These, sir, have always been and still are the sentiments of His Majesty’s present servants, and the principles by which their conduct in respect to America have been governed, and His Majesty relies upon your prudence and fidelity for such an explanation of his measures, as may tend to remove the prejudices which have been excited by the misrepresentations of those who are enemies to the peace and prosperity of Great Britain and her colonies, and to reestablish that mutual confidence and affection upon which the safety and glory of the British Empire depend. I am &c.                   

(Signed) Hillsborough. 14

A day or two later, Camden wrote back,

I had the honor or receiving your lordship’s note with copies of the Minute and the Circular Letter, and am very sorry to say that I cannot bring myself to approve the letter, though I have considered and reconsidered it, with the utmost attention. I wish your Lordship had not mislaid the original minute, because I do not remember the first sentence of the fair draught to have been part of that original, and so I told your lordship when you was pleased to shew me the draught a day or two after the meeting. All that I mean to observe to your lordship upon that subject is, that this sentence was not a part of the original minute, nor in my poor judgment necessary to have been made a part of it.

But the principal objection wherein I possibly may be mistaken, is to the letter, which ought to have been founded on the minute, and it is this, that the letter does not communicate that opinion, which is expressed in the second paragraph of the minute, and which the Secretary of State is authorized to impart both by his conversation and correspondence.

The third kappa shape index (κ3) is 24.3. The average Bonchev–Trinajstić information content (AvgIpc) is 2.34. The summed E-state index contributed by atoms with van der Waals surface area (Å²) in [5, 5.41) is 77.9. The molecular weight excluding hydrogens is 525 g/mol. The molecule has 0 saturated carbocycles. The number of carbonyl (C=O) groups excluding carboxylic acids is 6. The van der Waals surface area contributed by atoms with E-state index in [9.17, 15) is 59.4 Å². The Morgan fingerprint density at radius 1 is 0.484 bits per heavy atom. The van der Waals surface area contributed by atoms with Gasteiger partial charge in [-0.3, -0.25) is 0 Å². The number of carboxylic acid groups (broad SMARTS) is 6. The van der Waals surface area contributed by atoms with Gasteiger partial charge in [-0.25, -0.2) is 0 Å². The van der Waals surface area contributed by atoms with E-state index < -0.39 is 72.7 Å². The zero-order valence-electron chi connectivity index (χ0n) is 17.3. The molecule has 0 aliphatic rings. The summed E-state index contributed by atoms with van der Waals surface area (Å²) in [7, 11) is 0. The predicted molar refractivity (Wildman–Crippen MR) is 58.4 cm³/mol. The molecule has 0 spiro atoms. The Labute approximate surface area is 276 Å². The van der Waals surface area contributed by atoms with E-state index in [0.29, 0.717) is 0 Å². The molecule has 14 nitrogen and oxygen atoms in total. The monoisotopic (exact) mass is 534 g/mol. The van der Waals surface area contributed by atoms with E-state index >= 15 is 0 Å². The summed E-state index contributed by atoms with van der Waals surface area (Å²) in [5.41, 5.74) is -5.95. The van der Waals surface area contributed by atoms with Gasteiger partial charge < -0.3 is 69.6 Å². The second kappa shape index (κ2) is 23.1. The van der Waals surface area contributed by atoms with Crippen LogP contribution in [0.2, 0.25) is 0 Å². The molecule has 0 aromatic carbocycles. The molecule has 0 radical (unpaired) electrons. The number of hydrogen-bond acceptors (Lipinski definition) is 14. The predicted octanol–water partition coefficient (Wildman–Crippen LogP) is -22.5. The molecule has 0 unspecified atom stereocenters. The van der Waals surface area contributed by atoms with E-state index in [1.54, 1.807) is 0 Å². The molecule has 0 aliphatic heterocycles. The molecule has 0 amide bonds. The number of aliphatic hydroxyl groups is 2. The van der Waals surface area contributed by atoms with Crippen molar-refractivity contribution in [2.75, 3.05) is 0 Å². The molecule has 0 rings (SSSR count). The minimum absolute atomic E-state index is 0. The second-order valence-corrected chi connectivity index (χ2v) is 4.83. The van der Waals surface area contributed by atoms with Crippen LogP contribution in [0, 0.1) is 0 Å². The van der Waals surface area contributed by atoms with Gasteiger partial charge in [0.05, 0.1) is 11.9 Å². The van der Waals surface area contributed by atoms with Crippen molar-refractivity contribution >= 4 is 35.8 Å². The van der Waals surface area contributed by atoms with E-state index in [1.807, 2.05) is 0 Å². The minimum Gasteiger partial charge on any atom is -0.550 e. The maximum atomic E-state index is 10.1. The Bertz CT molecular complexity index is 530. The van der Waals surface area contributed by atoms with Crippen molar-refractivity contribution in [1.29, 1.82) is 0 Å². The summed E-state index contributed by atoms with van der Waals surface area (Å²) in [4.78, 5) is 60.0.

The communication of that opinion was the measure; if that has not been made, the measure has not been pursued, and therefore your lordship will forgive me for saying that though I am responsible for the minute as it was taken down, I am not for the letter. I confess that I do not expect this letter will give much satisfaction to America, perhaps the minute might: but as the opportunity of trying what effect that might have produced, is lost, I can only say, that I am sorry it was not in my power to submit my sentiments to your lordship before the letter was sent. 15

Grafton’s minority was angry and beside themselves; both documents were inaccurate depictions of what was decided in the Council on May 1. Grafton believed “the circular was calculated to do all mischief.” Frustrated, he quickly realized that any weight that he might have carried in the cabinet was now all but gone, especially since under his leadership his group could not carry a proposal on a matter belonging to his department. On January 13, 1770 Lord Granby resigned; on the 17th, Lord Camden resigned; and on the 20th, Lord Grafton resigned. Grafton’s greatest fear had occurred: